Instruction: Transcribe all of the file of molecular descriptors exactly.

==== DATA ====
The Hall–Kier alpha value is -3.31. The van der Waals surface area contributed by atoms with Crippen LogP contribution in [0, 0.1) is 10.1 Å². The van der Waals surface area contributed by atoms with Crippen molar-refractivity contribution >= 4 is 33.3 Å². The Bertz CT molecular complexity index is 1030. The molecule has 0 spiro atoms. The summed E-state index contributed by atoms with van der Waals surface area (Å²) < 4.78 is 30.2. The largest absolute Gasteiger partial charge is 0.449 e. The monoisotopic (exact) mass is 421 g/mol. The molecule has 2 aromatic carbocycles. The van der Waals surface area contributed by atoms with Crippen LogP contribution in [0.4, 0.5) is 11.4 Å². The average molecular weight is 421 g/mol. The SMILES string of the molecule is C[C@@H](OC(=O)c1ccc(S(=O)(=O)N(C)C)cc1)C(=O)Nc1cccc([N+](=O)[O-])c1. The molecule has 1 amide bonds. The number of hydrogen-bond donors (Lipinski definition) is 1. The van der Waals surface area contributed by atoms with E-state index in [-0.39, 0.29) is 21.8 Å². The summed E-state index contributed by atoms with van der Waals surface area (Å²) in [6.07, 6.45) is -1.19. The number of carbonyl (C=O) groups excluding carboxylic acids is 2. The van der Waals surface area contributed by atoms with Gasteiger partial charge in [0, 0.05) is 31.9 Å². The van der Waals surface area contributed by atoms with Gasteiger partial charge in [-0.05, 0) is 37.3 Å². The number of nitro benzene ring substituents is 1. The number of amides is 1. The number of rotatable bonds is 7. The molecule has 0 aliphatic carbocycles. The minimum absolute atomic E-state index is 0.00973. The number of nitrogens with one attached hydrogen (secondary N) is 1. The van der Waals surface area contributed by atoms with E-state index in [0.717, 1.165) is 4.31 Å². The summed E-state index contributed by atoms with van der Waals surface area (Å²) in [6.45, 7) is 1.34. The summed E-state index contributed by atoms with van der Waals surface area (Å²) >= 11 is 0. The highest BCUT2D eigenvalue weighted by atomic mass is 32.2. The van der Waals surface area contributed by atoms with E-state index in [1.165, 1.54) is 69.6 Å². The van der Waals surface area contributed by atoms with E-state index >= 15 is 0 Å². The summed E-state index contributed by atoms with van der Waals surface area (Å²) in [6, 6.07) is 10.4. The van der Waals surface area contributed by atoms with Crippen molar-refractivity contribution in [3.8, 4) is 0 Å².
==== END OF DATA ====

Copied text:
The Hall–Kier alpha value is -3.31. The van der Waals surface area contributed by atoms with Crippen LogP contribution in [0, 0.1) is 10.1 Å². The van der Waals surface area contributed by atoms with Crippen molar-refractivity contribution >= 4 is 33.3 Å². The Bertz CT molecular complexity index is 1030. The molecule has 0 spiro atoms. The summed E-state index contributed by atoms with van der Waals surface area (Å²) < 4.78 is 30.2. The largest absolute Gasteiger partial charge is 0.449 e. The monoisotopic (exact) mass is 421 g/mol. The molecule has 2 aromatic carbocycles. The van der Waals surface area contributed by atoms with Crippen LogP contribution in [0.4, 0.5) is 11.4 Å². The average molecular weight is 421 g/mol. The SMILES string of the molecule is C[C@@H](OC(=O)c1ccc(S(=O)(=O)N(C)C)cc1)C(=O)Nc1cccc([N+](=O)[O-])c1. The molecule has 1 amide bonds. The number of hydrogen-bond donors (Lipinski definition) is 1. The van der Waals surface area contributed by atoms with E-state index in [-0.39, 0.29) is 21.8 Å². The summed E-state index contributed by atoms with van der Waals surface area (Å²) in [6.07, 6.45) is -1.19. The number of carbonyl (C=O) groups excluding carboxylic acids is 2. The van der Waals surface area contributed by atoms with Gasteiger partial charge in [0, 0.05) is 31.9 Å². The van der Waals surface area contributed by atoms with Gasteiger partial charge in [-0.05, 0) is 37.3 Å². The number of nitro benzene ring substituents is 1. The number of amides is 1. The number of rotatable bonds is 7. The molecule has 0 aliphatic carbocycles. The minimum absolute atomic E-state index is 0.00973. The number of nitrogens with one attached hydrogen (secondary N) is 1. The van der Waals surface area contributed by atoms with E-state index in [0.717, 1.165) is 4.31 Å². The summed E-state index contributed by atoms with van der Waals surface area (Å²) in [6.45, 7) is 1.34. The summed E-state index contributed by atoms with van der Waals surface area (Å²) >= 11 is 0. The highest BCUT2D eigenvalue weighted by atomic mass is 32.2. The van der Waals surface area contributed by atoms with E-state index in [1.165, 1.54) is 69.6 Å². The van der Waals surface area contributed by atoms with E-state index >= 15 is 0 Å². The summed E-state index contributed by atoms with van der Waals surface area (Å²) in [6, 6.07) is 10.4. The van der Waals surface area contributed by atoms with Crippen molar-refractivity contribution in [3.8, 4) is 0 Å².